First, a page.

We’re Saved: For some time I have asked folks what they thought of, and how they were planning to vote on, Props B and C. Most, I swear, said something like, “I don’t really know if they’ll work, but Mayor Jerry Sanders says that’s what he needs to fix the pension mess so I’m voting for them. Well, they both won. Now the mayor is calling them “just tools” which suggests there might be more to it than that. Turns out Prop B specifically does not preclude granting of COLA’s (Cost of Living Adjustments), which are a significant part of the most recent pension deficit increases. Also turns out an “implementation ordinance” needs to be “negotiated” with the City Council before the Prop C lawn mower comes to life. So, if everything goes swimmingly (as we know it always does around here) the very easy process firing city employees and giving their jobs to outsiders could be implemented in about six to eight months.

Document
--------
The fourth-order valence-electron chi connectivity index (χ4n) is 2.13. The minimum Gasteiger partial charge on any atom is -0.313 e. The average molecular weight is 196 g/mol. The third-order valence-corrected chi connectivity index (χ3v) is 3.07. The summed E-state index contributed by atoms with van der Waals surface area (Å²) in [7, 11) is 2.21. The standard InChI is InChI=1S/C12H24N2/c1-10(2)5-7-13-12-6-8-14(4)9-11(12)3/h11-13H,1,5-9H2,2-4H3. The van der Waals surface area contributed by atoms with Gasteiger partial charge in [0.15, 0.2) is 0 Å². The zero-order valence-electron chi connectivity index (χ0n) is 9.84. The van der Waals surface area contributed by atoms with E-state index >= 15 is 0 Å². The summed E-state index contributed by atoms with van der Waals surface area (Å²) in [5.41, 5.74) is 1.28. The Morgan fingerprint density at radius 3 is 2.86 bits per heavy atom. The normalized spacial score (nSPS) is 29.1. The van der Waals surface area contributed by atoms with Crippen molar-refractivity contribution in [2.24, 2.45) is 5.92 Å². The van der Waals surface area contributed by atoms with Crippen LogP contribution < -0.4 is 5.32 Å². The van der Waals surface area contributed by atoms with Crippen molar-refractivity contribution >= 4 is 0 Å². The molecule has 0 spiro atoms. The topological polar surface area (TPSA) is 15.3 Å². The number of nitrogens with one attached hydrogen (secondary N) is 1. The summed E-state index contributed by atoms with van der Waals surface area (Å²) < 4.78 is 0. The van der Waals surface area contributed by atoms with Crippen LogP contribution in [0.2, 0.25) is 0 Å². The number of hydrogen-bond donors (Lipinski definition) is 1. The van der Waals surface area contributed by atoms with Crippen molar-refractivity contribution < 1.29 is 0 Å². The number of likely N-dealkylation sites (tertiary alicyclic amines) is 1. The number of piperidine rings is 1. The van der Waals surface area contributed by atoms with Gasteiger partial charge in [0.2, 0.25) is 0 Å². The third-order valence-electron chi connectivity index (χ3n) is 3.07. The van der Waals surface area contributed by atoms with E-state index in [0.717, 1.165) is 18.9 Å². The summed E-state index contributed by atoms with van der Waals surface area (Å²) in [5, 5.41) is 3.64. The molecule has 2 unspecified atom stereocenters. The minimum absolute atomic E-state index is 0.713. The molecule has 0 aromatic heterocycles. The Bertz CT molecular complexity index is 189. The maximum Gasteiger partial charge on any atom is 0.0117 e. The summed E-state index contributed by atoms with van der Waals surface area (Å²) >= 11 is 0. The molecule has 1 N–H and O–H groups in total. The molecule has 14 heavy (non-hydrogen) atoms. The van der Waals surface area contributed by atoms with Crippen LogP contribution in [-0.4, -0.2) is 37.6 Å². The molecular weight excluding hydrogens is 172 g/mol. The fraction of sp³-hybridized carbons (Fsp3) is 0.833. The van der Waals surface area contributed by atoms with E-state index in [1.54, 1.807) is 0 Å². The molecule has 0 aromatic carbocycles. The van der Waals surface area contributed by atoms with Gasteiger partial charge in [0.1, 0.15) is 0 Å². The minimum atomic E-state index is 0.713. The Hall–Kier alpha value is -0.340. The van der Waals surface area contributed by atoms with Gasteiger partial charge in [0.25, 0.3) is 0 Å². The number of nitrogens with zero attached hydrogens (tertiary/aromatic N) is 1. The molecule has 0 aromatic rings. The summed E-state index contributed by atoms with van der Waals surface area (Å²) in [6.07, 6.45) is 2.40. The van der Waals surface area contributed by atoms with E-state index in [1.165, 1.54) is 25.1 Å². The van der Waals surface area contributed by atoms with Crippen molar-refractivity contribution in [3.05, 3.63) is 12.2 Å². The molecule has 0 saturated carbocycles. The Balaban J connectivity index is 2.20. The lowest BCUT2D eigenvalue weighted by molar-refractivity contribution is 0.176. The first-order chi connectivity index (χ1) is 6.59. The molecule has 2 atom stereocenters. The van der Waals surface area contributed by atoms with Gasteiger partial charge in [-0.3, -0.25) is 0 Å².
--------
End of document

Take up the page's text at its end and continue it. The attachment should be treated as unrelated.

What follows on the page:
Sure.

Could It Be Anything Else? Council President Scott Peters took exception to Scott Lewis‘ suggestion that more needed to be done to “fix” the financial mess.

Peters penned an interesting discussion of the Council’s efforts to “flush the city toilet,” which Scott assures us he is doing “actively” (I’m not making this up). In reviewing all the fine work in that effort going on at the council, and no doubt in the Mayor’s Office as well, what with Kroll’s “top 121” remediations, and the “re-engineering”, the hiring of auditors and the buying of computers and all that, there remains for some a suspicion that it might be something else.